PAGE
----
The secrets of healthy people
The cold and flu season is undeniably in full swing as Autumn begins to fully envelop us. An article published online on the Guardian website early this year (24th January 2017) stated that, according to research, on average each of us will get around 200 colds in a lifetime. It explores the fact that although some people appear to suffer more than others, there is no evidence to back it up, and no scientifically proven link between lifestyle and enhanced immune function.
The article explains that for doctors and immunologists 'the notion of superhuman health remains at best unproven and at worst a fiction. This is because of the highly individual and complex nature of our immune systems, which are almost as specific to each of us as our fingerprints'. Daniel Davis, professor of immunology at the University of Manchester and author of The Compatibility Gene, explained; “There is an inherent diversity in how our immune systems respond to different diseases and that diversity is essential to how our species survives disease.” He goes on to point out that much of this diversity comes down to our inherited genetic makeup; “The greatest diversity in all of the 25,000 genes that make up the human genome is in our few immune system genes. That means that the genes that vary most between us all are the ones that influence the immune system.”
Scientific research results are clearly so very important to understanding health, but does the connection with state of mind play a part? Is something less tangible, and more mystical - and immeasurable - at play? Holistic health takes into account the subtle energy bodies, linking mind and body as a whole, but they are just that - subtle. There is a growing body of evidence showing energy healing positively influences the frequencies that energies within the body vibrate at. But there remains a lack of diagnostic equipment and scientific methods to accurately measure and prove this, so the popularity of these therapies relies on faith and personal experience. However, it doesn't appear to deter a growing number of people from signing up to the theory, as the holistic and complementary therapy industry boom illustrates.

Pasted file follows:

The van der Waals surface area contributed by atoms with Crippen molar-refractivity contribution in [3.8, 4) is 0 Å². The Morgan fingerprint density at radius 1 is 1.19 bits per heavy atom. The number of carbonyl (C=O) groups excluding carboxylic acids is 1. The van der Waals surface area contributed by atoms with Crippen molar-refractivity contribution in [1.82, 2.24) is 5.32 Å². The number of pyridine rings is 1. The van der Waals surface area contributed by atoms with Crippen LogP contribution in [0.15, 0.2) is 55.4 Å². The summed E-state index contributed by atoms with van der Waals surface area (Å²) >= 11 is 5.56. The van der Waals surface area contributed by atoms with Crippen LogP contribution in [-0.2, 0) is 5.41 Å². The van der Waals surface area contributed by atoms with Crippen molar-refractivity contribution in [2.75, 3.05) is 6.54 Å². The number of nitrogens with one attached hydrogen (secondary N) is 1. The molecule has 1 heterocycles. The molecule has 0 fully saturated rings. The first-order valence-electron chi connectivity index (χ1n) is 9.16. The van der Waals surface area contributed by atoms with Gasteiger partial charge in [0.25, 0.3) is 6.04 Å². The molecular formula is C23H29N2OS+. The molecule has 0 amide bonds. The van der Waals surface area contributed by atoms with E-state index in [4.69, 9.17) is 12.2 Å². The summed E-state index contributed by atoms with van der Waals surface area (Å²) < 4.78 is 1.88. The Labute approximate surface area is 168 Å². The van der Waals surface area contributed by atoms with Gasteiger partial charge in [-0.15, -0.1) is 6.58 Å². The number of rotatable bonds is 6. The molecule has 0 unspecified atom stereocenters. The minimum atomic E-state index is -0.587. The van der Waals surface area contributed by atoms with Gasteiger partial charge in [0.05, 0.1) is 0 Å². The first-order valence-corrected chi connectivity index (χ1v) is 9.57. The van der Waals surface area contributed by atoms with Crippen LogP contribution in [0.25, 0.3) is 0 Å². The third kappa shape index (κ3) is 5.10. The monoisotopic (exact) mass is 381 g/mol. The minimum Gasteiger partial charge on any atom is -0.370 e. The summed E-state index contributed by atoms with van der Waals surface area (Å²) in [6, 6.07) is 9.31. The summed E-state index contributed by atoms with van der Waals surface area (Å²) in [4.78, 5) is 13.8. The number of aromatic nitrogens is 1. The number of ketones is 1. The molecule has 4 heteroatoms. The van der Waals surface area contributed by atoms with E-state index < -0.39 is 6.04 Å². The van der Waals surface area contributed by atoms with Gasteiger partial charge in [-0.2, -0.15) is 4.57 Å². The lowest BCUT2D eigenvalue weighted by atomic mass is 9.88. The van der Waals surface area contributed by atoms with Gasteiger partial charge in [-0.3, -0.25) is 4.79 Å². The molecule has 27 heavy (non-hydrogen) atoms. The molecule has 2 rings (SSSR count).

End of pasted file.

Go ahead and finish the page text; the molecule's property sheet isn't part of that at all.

Interestingly, the case study examples in the article highlight a connection; 55-year-old architect Jenny Hunter, who “very, very rarely gets ill”, says in the article that her lifestyle and attitude play a part, commenting; “My mum didn’t tolerate illness”. To maintain her health she said “I have a good diet, keep busy, and I do yoga, pilates and running every week. And I do think happiness plays a part. My default setting is that life is good.”
For the experts consulted by the Guardian, lifestyle at least is acknowledged as playing 'a significant part in the functioning of our immune response'. Dr Natalie Riddell, a lecturer in immunology at the University of Surrey and spokesperson for the British Society for Immunology comments; “The immune system is not solely governed by genetics. One of my research interests looks at how stress can negatively impact immune function. We have seen a dampening of immune responses among, say care-givers, versus the non-care-giving community.”
Thomas Walters also features as a case study, a writer and retired academic who says he is “probably in his final decade”. He has never seen himself as a person who gets ill, and incredibly, the only illness he can recall having as an adult is shingles, “which passed amazingly quickly”. His lifestyle, like those of all the people interviewed who claim to never get sick, is 'balanced, moderate, social, and suffused with a positive outlook'; “I drink a reasonable amount - one glass of wine a day and sometimes whisky,” he comments. “I’ve always walked as often as possible. I sleep extremely well, enjoy my dreams, and have very few nightmares. I tend to work until 10pm and have just finished a book about a late-Victorian architect. I would say my brain is as good as it’s ever been.”
When asked if he thought his good health might be inherited, he said; “Plenty of my relatives checked out in their 90s, although my parents didn’t live to a great age. My father had a very stressful career and my mother had cancer and died in her mid-60s. I’ve never had that kind of career stress.” Again, the link with stress and lifestyle seems hugely significant.
Through the general advice given on how not to get ill, such as don't smoke, or have too much alcohol, there is a very important point, concerning the evil buzzword of modern day living; stress: "Manage stress" Professor Daniel Davis advises in the article, "The best established link in terms of how lifestyle impacts the immune system is that stress levels relate to your immune system’s behaviour.” Chronic long term stress produces cortisol, which neutralises immune cells.
Of course, from a holistic view, stress is believed to have a huge range of undesirable effects on health and wellness, with chronic, long term stress leading to inevitable illness. We can create more of this through our negative thinking patterns. From my own experience, living with stress every day eventually meant monthly throat infections (and even operations), which over time, led to yet more problems as my body struggled to cope.
Perhaps we can't always avoid stress in our everyday lives, but the key is to manage it, as well as manage your perspective of it. Energy healing techniques are excellent for combating the effects, giving you a fighting chance of staying balanced through turbulent times. Not only that, they nurture a positive attitude and acceptance of life that helps find inner tranquility, even when your environment seems volatile. For me, regular Reiki meant the throat infections all but disappeared (not a single one in 2 years). That's one secret I think we should all share.
Read the Guardian's article here